By Helaine Olen, Slate, September 27, 2016.

Pets certainly know how to sink their teeth into a household budget. In 2015, my poodle’s long-lasting stomach virus set my family back by almost four figures. Later in the year we got an even heftier bill for a canine root canal.

I’m not alone. Spending on animal medical needs has soared over the past two decades. According to an annual survey by the American Pet Products Association, Americans spent $15.4 billion on veterinary care in 2015. Could it be that pets are experiencing a similar uptick in the cost of medical care as their human masters?

Yes, it could—as economics professors Liran Einav and Amy Finkelstein and Ph.D. candidate Atul Gupta point out in a new working paper, “Is American Pet Health Care (Also) Uniquely Inefficient?” It’s actually a useful comparison. Much of the blame for the sharp rise in American medical spending traditionally falls at the door of our ridiculously inefficient medical system. One theory posits that a combination of opaque costs, lack of consumer knowledge, and generous insurance coverage is driving the surge. Put people in managed-care situations and raise their deductibles so that they have more “skin in the game,” as politicians and wonks are wont to say, and watch the spending plummet. But it hasn’t worked out that way. Out-of-pocket medical spending for people with employer-provided health insurance has soared by more than 50 percent since 2010. And the animal world might just give us a clue why.

While veterinary spending has some things in common with medical spending on humans—health care crises tend to arrive unexpectedly for all kinds of creatures—there are many differences, ones that might suggest animal medical bills would increase at a slower rate. Pet health insurance, while an increasingly popular product, is still relatively rare, with less than 1 percent of pet owners purchasing a policy. There is no such thing as Medicare for elderly canines and felines. Moreover, options to sue in the event of veterinary malpractice are quite limited. Animals are traditionally viewed as property by the courts, which means that financial damage is generally defined as the cost of replacing the pet (with maybe a few thousand dollars for loss of companionship, assuming there’s a particularly sympathetic judge or jury). Multimillion-dollar awards, no matter how egregious the misconduct or great the pet’s suffering, are all but unknown.

But as the paper’s authors document, animal medical spending appears to be increasing at a faster rate than the human equivalent. Data from the federal Consumer Expenditure Survey shows that between 1996 and 2012, our own health care spending surged by almost 50 percent while pet medical spending jumped by 60 percent. During the same period, the percentage of physicians increased by 40 percent while the supply of veterinarians all but doubled.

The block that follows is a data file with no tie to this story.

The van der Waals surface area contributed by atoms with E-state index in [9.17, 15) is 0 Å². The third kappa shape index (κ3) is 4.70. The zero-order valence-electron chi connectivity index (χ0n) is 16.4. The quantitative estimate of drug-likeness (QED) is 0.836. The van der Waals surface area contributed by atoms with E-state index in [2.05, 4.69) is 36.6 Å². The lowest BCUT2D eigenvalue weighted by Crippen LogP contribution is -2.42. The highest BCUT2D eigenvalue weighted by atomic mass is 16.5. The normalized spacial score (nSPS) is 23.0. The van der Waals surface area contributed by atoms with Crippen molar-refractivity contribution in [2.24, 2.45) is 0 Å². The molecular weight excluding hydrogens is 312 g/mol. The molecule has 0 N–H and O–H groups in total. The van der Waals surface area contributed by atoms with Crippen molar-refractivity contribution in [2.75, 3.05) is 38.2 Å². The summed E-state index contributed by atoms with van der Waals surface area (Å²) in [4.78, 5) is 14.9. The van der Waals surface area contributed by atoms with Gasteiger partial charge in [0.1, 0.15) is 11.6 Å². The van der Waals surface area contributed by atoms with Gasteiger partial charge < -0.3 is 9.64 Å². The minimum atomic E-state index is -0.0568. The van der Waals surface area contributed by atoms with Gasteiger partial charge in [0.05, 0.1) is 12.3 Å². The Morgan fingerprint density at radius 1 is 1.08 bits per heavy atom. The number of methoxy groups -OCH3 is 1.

Einav, Finkelstein, and Gupta also look at the cost of end-of-life care. Data from an unnamed California veterinary clinic finds owners of dogs who died from lymphoma experienced a sharp uptick in spending in the last month of their pets’ lives, while Medicare data shows the same occurs for humans at an earlier point—three to four months earlier. (The authors note that clients at the anonymous animal medical center are “likely … significantly richer than the average dog owner.”) Yes, the cost of the pet care is cheaper, but it’s not free.

So why are we spending more on animal health care? First, just like humans, animals are benefiting from medical advances that increase their lifespan—so much so that canine dementia is a growing problem. But, unlike humans, we don’t need to treat ill pets. We choose to do so. A visit to the vet isn’t necessary. As economists would say, it’s a luxury good. Some of our spending is driven by desire.

Let’s go back to my poodle for a minute. The root canals—yes, there ended up being several—were not the only course of treatment I could have chosen for my dog. The vet told me she could also pull the impacted teeth. A root canal would need to be done by a specialist, and add significantly to the bill. I signed off without hesitating. I wanted Katie to continue to enjoy her favorite food and toys—and so she does. Was it emotionally satisfying? Yes. But economically rational? No.

It’s likely the same is true for some percentage of animal and human medical care—although of course there are many, many factors at play with the increases in the cost of the latter. A healthy life is a thing we feel is worth spending money on, and so many of us use our own funds to do it—whether it’s for ourselves or for Fido. The paper’s authors conclude with a call for more study of other industries to deepen our understanding of medical costs. For now, it’s not hard to suspect that, at least when it comes to health care, our pets are a canary in the coal mine.